Taking respite from the nearly 80 degree heat outside, dozens of Juneauites gathered at Centennial Hall in downtown Juneau Thursday evening for a Town Hall forum with the city’s delegation to the state Legislature.
Reps. Sara Hannan and Andi Story and Sen Jesse Kiehl, all freshman Democrats, spoke to a crowd of over 50 people explaining work of the Legislature over the past several months. The second special session came to and end Wednesday and earlier Thursday, Gov. Mike Dunleavy signed the first piece of legislation from that session to be sent to his desk into law.
That bill, Senate Bill 2002, provided funding for a number of state services and included language that reversed “the sweep,” restoring funds for the Alaska Performance Scholarship and Power Cost Equalization Programs.
Dunleavy also vetoed over $34 million in appropriations from that bill, including $10 million for the construction of additional addiction recovery centers.
The delegation began with a moment of silence for Sen Chris Birch, R-Anchorage, who passed away Wednesday from a heart attack at the age of 68.
Following the moment of silence, Kiehl then recapped for the audience several pieces of legislation the Legislature was, or wasn’t, able to pass during the past legislative session.
Kiehl high-lighted House Bill 49, passed in May, which proposed longer sentences for certain crimes. However, Kiehl added, that the veto of funds for addiction treatment was, “short-sighted” and “undercuts everything we’re trying to do on crime.”
When someone driven by addiction commits a crime, Kiehl said, “they go to prison and there’s no treatment. They come out and there’s no treatment.”
Story said that it was “a relief to everyone” that SB 2002 had provided enough state funds to secure federal matching funds for transporation and infrastructure projects. She said she was also pleased that the Alaska Marine Highway System had received money to provide maintenance on its vessels.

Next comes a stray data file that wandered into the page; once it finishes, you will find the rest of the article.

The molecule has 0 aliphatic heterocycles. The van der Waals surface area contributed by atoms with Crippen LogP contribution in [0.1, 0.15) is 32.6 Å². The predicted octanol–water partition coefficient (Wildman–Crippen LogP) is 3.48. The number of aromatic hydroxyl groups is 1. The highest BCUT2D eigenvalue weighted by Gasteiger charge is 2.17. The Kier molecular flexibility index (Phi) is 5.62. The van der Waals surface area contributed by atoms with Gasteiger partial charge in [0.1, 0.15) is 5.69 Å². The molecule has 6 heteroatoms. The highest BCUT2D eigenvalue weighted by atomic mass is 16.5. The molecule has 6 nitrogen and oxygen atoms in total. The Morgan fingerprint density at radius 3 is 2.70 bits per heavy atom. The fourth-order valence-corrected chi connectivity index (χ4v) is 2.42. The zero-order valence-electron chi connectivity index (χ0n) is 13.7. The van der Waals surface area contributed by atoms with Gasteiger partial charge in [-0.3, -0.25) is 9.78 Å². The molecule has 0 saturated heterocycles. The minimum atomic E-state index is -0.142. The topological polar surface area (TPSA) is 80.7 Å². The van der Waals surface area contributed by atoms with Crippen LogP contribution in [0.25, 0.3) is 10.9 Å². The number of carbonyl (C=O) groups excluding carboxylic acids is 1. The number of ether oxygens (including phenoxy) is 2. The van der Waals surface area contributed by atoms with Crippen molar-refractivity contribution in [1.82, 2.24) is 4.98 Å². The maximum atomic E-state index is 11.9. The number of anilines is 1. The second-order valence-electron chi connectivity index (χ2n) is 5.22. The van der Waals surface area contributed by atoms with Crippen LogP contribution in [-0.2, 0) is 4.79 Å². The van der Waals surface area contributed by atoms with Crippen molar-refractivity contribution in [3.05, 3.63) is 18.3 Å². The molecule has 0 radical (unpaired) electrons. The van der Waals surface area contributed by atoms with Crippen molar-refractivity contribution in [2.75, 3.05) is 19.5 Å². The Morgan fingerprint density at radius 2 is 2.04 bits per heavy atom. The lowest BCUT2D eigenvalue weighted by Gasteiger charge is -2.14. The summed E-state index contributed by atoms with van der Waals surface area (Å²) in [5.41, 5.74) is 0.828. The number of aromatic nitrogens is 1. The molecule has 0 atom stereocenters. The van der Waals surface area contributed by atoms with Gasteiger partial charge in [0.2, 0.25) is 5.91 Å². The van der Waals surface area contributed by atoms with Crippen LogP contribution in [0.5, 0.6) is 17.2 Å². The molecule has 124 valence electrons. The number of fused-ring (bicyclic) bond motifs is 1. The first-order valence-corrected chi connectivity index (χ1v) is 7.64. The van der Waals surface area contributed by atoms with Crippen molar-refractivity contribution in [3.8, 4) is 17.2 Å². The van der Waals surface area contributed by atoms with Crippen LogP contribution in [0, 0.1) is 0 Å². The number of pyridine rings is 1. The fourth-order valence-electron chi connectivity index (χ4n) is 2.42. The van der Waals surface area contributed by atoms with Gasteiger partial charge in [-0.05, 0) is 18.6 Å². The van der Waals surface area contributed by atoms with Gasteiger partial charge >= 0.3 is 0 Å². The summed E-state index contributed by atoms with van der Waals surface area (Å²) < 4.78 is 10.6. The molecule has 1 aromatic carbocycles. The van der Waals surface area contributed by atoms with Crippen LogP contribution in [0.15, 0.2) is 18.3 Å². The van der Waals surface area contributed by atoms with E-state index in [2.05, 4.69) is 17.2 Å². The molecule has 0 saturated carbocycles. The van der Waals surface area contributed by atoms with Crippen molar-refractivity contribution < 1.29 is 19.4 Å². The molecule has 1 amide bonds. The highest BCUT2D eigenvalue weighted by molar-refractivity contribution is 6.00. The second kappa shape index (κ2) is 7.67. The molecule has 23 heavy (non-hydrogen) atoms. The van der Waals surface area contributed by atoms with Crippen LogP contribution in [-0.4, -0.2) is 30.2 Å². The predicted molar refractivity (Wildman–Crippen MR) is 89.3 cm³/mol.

Hannan said that she believed that the public response generated by the governor’s vetoes earlier in the summer, what she called a “hue and cry,” had motivated Dunleavy and certain Legislature to backtrack on their efforts to cut so much from the state budget.
The delegation then opened the floor to questions but there were few actual questions asked.
Many took to the microphone to make comments about how upset they were, to thank their representatives and to urge their fellow residents to action.
One speaker told members of the audience to run for local office, either for the city Assembly or the school board, both of which have elections in the near future, while another urged working with the campaign to recall the governor.
One resident asked what she could do beyond writing letters and emails, something she said she had done multiple times already. She expressed skepticism that writing to legislators from other districts would have any impact.
Hannan suggested that Alaskans continue to contact the governor’s office. More importantly, she said, was to talk to your friends and family throughout the state and urge them to contact their own representatives.
“Don’t attack,” she said, but try and make the story more human and personal. Many of the legislators favoring cuts in social programs say “‘their families can provide early childhood education,’ so you need to show them how these thing affect you or people you know,” she said.
“There’s nothing that moves things inside the Capitol faster,” Kiehl said, “than Alaskans talking outside the capitol.”
Contact reporter Peter Segall at 523-2228 or firstname.lastname@example.org.